Silver Maple (Acer saccharinum) is the first of the maples to bloom in North America, beginning as early as February in the southern part of the range and extending into May in the north. Flowers bloom long before the leaves appear. The flowers on any given tree all open within a few days and the flowering period for any given locality is very short.
Individual trees tend to express their sex in four different manners:
- all male flowers
- all female flowers, but with rudimentary pistils
- mostly male with a few females
- mostly male with a few females and a scattering of hermaphroditic flowers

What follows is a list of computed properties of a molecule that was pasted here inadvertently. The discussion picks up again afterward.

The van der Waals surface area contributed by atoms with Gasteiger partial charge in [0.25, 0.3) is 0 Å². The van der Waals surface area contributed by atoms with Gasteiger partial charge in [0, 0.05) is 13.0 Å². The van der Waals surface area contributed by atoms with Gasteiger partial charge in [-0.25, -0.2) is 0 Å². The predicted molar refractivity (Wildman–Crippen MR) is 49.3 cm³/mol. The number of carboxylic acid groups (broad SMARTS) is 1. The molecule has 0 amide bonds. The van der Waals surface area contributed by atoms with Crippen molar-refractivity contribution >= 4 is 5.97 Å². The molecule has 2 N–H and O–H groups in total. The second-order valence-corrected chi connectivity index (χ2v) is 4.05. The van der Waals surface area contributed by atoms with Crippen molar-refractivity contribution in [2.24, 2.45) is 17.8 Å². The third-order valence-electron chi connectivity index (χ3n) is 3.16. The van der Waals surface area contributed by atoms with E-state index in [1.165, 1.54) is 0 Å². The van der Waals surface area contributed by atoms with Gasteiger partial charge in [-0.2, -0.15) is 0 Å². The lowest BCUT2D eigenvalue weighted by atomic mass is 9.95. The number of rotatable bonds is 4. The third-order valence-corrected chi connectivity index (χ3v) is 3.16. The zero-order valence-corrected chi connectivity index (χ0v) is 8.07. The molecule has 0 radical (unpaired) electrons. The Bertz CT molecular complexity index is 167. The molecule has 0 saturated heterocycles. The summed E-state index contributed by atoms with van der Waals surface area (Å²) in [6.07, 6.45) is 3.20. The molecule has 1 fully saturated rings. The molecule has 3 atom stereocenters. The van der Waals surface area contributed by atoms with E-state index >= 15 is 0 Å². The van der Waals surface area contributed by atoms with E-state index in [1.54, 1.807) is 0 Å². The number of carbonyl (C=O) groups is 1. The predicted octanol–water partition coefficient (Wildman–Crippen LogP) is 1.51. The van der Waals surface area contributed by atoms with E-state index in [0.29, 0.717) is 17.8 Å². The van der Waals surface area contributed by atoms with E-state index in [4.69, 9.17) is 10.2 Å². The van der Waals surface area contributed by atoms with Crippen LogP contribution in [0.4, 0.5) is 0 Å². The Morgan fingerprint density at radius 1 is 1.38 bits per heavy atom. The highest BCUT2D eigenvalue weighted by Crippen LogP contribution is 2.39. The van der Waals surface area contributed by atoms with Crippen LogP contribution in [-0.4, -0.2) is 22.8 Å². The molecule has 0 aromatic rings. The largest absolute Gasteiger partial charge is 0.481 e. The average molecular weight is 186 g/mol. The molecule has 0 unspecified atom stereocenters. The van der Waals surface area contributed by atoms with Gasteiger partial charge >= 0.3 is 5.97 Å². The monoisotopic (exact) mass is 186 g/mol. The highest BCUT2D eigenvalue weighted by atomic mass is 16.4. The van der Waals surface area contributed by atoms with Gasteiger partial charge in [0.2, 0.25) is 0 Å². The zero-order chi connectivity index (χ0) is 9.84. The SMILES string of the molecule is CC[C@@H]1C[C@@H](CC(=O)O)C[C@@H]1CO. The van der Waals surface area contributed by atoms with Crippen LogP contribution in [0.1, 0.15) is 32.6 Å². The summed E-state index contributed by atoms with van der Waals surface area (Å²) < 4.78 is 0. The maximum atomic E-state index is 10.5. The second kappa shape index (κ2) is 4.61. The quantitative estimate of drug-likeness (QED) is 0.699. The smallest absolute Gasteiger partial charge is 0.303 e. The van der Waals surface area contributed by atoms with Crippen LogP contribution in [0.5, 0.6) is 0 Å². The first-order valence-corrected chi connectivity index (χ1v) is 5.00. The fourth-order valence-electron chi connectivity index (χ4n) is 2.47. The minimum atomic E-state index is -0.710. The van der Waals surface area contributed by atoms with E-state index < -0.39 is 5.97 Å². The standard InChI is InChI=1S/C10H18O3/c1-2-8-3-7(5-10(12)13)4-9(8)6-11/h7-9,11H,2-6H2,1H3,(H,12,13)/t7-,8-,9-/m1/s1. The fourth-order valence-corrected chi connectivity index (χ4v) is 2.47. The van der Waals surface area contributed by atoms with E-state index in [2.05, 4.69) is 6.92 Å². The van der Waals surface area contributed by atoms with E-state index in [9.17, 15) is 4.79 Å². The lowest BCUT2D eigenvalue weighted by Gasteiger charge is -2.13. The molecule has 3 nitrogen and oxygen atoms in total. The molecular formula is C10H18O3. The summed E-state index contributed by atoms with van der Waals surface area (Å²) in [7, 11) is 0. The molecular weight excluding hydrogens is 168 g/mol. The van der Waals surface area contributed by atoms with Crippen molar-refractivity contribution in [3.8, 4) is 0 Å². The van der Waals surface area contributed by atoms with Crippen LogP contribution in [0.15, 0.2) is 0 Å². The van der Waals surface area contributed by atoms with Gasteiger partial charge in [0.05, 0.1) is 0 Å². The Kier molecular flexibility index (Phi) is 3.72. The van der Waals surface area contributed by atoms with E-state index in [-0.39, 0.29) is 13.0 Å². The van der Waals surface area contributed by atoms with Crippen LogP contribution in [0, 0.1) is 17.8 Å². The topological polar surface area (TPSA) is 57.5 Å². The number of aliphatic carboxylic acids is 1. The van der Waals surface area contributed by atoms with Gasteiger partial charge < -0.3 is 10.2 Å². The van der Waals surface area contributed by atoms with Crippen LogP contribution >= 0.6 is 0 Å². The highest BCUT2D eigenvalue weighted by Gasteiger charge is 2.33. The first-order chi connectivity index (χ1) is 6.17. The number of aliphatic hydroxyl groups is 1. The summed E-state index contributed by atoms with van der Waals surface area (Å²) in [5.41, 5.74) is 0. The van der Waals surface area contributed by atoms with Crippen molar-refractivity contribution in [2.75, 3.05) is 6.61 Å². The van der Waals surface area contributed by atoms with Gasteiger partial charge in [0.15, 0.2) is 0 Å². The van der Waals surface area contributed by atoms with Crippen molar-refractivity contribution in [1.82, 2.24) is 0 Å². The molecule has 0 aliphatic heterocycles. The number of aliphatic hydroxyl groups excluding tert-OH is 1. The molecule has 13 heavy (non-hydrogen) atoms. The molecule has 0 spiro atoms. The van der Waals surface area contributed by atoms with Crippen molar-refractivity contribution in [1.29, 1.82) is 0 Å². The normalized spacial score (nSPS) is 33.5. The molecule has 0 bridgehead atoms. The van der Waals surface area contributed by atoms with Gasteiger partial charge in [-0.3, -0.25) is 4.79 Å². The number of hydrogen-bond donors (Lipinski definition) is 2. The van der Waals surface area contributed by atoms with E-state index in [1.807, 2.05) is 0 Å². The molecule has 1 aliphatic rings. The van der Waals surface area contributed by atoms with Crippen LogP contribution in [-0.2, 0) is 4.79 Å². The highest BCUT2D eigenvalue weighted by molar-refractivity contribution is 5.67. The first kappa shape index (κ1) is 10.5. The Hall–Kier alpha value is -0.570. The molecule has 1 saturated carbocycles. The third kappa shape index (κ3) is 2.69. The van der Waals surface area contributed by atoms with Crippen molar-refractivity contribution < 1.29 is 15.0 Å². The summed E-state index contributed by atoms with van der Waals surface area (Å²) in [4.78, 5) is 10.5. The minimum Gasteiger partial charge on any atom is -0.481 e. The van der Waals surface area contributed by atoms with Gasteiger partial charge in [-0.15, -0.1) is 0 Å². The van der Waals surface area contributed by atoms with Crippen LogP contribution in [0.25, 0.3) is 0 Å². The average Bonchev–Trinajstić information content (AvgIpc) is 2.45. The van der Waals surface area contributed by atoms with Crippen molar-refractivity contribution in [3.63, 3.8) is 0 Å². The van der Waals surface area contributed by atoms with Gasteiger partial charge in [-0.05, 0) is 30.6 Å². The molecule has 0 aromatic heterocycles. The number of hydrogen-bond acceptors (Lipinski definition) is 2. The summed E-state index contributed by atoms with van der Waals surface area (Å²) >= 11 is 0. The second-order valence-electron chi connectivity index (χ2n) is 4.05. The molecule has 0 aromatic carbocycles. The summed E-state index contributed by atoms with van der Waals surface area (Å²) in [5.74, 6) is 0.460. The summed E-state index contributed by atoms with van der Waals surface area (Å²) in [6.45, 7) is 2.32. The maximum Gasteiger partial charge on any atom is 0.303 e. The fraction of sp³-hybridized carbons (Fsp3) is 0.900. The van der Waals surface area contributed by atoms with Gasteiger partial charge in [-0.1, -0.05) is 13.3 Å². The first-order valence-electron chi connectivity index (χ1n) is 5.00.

Because pollen is produced so early in spring, it may be important for bees and other pollen-dependent insects. Most references describe silver maple as wind pollinated, but insect pollination may be important, as many bees visit the flowers. Seeds develop rapidly. Within 24 hours after pollination flower parts become withered and ovaries begin to swell.